Protections for Non-Employees Under the NYSHRL
As of Oct. 11, 2019, “non-employees” are able to bring claims of discrimination under the NYSHRL. The FAQ clarify that protected non-employees include, but are not limited to, independent contractors, “gig” workers, and temporary employees.
As of Oct. 11, 2019, employers are prohibited from including a confidentiality provision in any agreement that resolves a discrimination claim unless a certain three-part process is followed— the complainant 1) is given 21 days to consider whether to agree to confidentiality 2) expresses a preference for confidentiality in an agreement; and 3) is given seven days to revoke the agreement. The FAQ clarify that the same limitations, which previously applied only to sexual harassment claims, apply to all discrimination claims.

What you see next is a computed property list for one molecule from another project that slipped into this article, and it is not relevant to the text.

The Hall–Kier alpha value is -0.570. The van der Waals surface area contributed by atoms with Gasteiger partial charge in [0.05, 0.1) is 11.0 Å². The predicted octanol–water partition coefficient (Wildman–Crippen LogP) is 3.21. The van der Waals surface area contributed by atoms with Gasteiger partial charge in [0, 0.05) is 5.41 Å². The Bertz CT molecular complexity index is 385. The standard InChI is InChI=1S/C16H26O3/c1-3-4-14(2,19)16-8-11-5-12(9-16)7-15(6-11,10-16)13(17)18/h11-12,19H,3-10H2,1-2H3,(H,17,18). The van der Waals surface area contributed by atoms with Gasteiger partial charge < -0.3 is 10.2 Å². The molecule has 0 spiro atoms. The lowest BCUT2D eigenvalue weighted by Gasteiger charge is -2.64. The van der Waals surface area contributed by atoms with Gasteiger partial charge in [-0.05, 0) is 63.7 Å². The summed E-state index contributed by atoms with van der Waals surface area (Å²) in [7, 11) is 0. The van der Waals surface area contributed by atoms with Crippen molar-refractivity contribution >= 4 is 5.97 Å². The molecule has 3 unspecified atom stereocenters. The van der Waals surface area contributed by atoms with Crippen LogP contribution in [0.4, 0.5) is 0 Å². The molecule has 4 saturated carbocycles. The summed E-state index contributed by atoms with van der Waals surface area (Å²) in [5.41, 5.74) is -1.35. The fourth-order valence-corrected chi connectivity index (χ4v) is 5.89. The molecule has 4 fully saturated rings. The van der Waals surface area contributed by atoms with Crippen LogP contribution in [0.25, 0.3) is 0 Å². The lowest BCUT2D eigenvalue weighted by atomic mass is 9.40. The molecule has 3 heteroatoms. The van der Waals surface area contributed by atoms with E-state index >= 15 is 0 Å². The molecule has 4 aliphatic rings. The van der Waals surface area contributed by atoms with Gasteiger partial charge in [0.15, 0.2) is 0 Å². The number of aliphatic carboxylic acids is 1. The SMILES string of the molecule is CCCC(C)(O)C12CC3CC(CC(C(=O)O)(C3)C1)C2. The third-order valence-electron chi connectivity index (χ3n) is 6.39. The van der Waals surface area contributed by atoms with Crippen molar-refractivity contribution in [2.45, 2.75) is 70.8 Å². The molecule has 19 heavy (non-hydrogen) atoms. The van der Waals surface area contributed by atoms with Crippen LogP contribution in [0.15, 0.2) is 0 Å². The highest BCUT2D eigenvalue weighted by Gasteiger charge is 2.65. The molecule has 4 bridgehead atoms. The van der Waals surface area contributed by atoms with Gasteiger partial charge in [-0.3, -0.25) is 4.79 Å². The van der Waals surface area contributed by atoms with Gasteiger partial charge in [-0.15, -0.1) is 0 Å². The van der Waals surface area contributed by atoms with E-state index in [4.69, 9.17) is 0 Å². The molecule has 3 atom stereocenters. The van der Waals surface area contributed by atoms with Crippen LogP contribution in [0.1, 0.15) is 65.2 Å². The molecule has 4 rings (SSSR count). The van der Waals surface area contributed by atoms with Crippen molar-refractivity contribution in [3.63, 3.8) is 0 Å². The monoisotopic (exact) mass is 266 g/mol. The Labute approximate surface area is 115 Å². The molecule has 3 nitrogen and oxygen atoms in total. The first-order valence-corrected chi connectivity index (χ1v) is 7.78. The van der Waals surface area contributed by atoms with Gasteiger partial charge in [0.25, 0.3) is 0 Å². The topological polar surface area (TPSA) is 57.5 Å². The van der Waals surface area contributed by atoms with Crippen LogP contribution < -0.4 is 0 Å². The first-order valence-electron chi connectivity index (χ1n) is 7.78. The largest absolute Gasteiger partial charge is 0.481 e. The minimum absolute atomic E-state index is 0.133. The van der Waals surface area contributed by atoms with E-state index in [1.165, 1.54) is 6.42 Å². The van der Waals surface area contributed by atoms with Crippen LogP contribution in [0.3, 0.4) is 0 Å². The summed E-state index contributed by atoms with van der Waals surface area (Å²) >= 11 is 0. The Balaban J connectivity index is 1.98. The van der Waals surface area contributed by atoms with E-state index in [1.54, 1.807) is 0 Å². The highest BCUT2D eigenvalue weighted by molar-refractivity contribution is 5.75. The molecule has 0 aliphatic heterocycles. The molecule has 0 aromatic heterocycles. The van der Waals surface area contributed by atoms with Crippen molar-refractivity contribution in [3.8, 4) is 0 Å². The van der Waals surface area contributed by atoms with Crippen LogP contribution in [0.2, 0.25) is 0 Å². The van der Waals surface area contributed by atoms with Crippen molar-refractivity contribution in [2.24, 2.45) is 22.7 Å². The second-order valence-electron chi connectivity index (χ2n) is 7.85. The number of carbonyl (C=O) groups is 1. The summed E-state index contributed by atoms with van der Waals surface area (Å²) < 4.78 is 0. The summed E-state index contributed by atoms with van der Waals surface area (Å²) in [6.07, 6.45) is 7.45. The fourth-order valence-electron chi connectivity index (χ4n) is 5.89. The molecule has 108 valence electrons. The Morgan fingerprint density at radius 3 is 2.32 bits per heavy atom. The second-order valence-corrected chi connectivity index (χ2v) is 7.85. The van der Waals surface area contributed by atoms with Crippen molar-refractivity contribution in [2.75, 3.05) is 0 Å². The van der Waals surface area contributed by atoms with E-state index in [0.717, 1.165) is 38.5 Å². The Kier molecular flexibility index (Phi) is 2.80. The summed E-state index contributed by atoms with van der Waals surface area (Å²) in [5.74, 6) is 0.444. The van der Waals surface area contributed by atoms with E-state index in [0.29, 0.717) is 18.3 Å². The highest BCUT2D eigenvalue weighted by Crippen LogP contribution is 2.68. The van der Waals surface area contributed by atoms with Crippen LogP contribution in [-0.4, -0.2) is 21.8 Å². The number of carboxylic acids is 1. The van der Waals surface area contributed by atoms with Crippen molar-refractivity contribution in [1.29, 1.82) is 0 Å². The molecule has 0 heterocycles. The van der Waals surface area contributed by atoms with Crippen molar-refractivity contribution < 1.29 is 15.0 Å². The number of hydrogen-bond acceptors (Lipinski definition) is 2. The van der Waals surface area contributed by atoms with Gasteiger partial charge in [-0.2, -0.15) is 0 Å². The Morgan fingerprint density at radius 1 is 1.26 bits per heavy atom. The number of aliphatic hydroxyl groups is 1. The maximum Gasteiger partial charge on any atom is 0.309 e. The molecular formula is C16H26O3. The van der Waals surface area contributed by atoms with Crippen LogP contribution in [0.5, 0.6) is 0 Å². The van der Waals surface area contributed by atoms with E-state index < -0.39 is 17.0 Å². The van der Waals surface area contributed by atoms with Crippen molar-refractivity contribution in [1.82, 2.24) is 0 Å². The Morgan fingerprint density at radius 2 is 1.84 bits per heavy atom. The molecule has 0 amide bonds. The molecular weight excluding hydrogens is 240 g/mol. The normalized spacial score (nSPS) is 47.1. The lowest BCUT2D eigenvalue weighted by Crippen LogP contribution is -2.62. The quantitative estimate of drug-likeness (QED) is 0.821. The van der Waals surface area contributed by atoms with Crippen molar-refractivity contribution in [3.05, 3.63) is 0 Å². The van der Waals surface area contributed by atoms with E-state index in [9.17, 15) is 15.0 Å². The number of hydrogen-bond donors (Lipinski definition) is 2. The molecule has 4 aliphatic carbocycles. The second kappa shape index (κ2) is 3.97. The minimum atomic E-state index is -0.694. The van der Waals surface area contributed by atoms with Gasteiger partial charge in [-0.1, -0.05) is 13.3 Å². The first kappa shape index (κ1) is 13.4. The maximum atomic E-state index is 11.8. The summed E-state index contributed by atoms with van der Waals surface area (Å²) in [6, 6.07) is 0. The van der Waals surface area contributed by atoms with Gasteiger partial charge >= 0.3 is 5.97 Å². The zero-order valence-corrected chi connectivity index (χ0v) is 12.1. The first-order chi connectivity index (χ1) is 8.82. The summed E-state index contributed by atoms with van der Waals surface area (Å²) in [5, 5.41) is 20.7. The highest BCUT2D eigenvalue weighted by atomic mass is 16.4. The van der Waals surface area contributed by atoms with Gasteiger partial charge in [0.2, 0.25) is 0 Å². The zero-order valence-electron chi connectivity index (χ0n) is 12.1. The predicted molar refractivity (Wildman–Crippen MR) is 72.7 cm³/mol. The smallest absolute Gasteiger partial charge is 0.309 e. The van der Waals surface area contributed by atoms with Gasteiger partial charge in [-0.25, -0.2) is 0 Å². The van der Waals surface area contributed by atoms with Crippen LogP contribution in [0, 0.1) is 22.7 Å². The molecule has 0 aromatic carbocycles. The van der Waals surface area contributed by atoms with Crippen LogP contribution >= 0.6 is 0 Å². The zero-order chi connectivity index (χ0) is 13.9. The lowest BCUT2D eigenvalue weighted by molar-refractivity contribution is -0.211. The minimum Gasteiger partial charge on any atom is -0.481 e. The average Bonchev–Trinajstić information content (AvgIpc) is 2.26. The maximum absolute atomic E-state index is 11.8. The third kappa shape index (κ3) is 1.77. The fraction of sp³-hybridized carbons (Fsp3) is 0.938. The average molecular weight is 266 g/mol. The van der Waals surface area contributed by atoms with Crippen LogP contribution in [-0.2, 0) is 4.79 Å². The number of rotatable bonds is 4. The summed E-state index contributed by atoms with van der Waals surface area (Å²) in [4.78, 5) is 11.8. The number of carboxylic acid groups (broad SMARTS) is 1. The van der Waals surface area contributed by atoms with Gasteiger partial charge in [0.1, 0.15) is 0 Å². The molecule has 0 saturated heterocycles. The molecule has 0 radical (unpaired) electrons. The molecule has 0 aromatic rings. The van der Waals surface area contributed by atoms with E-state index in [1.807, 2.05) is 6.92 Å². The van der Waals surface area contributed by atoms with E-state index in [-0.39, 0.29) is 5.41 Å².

Non-disclosure agreements (NDA) entered into as part of employment contracts on or after January 1, 2020 must include an explicit carve-out allowing the employee or potential employee entering into the NDA to speak with “law enforcement, the Equal Employment Opportunity Commission, the state Division of Human Rights, a local commission on human rights, or an attorney retained by the employee or potential employee.” Source
Statute of Limitations
As of August 12, 2020, the limitations period for asserting a claim of sexual harassment under the NYSHRL is expanded from one year to three.
Cannabis testing in New York City
Effective May 10, 2020, most employers in New York City will no longer be allowed to require applicants to submit to a pre-employment test for cannabis.
In New York City, Int. No. 1445-A prohibits employers, labor organizations, and employment agencies and their agents from requiring prospective employees to submit to a marijuana test as a condition of employment.
Some exceptions to the law include certain:
- Law enforcement positions,
- Positions requiring supervision of children and medical patients,
- Positions requiring a CDL,
- Positions requiring federal drug testing, and
- Federal/state contractor positions.